DELAWARE, Ohio (WCMH) — If you see a lot of emergency vehicles parked outside the old Delaware County Courthouse on Tuesday, Wednesday or Thursday, that’s because first responders are taking part in a hazardous materials drill.
Several Delaware County agencies took part: fire departments from Orange Township, Scioto Township, Genoa Township, Liberty Township, Delaware city, Berlin, BST&G from the Sunbury area, Delaware County Emergency Management and Delaware County EMS, as well as the 52nd Civil Support Team from the Ohio National Guard, which specializes in weapons of mass destruction.
The county agencies met for the Delaware Area Response Team on Tuesday and planned to do so again on Wednesday and Thursday from 8 a.m. to 5 p.m. The drill involved a call about a noxious odor inside the old courthouse.
The symptoms of the victims were described as “burning of the skin, eye irritation, respiratory distress.”
“This is an exercise that’s a little different than what their normal routine calls are like,” said First Lieutenant Brian Spotloe of the 52nd Civil Support Team.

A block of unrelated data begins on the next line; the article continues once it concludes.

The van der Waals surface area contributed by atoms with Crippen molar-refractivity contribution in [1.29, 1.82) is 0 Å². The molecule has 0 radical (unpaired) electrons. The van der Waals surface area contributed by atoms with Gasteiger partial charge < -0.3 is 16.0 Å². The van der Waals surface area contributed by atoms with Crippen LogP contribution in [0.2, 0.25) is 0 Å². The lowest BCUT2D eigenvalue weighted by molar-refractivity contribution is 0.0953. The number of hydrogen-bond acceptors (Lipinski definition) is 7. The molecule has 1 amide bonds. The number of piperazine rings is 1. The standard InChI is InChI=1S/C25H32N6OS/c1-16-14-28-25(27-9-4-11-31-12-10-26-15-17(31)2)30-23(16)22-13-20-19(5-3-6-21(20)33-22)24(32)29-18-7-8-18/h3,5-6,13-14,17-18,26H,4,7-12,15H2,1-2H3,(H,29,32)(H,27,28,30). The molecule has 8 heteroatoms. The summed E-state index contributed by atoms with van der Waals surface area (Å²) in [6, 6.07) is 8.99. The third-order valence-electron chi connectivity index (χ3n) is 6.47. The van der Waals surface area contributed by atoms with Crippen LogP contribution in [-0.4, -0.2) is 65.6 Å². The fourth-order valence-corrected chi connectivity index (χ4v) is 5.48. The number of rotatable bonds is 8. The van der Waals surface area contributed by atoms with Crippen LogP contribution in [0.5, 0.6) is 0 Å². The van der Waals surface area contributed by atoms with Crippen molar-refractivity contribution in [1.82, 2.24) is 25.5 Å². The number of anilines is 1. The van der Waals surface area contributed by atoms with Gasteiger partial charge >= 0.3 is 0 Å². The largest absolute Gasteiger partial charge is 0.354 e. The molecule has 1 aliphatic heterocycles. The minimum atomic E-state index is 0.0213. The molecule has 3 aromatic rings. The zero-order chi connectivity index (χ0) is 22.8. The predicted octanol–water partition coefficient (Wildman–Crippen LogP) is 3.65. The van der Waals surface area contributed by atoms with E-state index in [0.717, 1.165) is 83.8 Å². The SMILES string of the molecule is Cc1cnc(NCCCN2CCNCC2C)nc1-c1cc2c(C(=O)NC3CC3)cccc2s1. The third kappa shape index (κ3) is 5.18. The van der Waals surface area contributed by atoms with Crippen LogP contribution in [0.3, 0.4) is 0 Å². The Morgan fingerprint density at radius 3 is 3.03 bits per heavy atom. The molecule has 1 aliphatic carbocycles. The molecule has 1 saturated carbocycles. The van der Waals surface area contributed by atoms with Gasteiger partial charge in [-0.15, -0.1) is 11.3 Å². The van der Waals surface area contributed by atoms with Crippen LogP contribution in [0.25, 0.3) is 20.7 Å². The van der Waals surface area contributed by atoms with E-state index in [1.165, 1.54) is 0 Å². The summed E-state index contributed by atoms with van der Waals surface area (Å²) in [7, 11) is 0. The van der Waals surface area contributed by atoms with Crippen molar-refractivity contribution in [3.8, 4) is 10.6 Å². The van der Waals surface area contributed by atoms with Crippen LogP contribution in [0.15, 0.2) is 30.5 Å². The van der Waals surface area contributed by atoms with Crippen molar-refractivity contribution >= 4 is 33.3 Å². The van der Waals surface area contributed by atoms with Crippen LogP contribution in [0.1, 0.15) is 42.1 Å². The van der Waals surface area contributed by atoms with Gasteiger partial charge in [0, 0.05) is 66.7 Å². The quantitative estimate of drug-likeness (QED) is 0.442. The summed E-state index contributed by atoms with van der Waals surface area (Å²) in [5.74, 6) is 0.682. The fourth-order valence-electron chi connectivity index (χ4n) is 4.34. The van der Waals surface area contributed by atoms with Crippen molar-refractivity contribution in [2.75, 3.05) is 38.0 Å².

For firefighters, routine calls include fire alarms, structure fires and car accidents. But once in awhile, there may be an unusual situation, such as a spill or release of a hazardous material or chemical.
“Most spills are petroleum products, things that you would expect—motor oil, gasoline, diesel,” Sean Miller, the director of Delaware County Emergency Management, said. “But it does vary from year to year.”
Firefighters involved in the drill made their way up the stairs to a room where they found a lab setup involving powder and liquids. The setup was meant to simulate production of a blister agent. The firefighters had to use meters to determine what the hazardous material or noxious odor could be, after they rescued dummy victims and took them outside to a decontamination tent.
The goal of the drill is twofold, intended to make sure first responders can safely and quickly rescue victims and to improve communications among Delaware County agencies and state entities like the Ohio National Guard, so that when hazmat situations happen, no one is hurt and everything runs smoothly.
The drills are scheduled to resume at 8 a.m. Wednesday and run from 8 a.m. until 5 p.m. Wednesday and Thursday.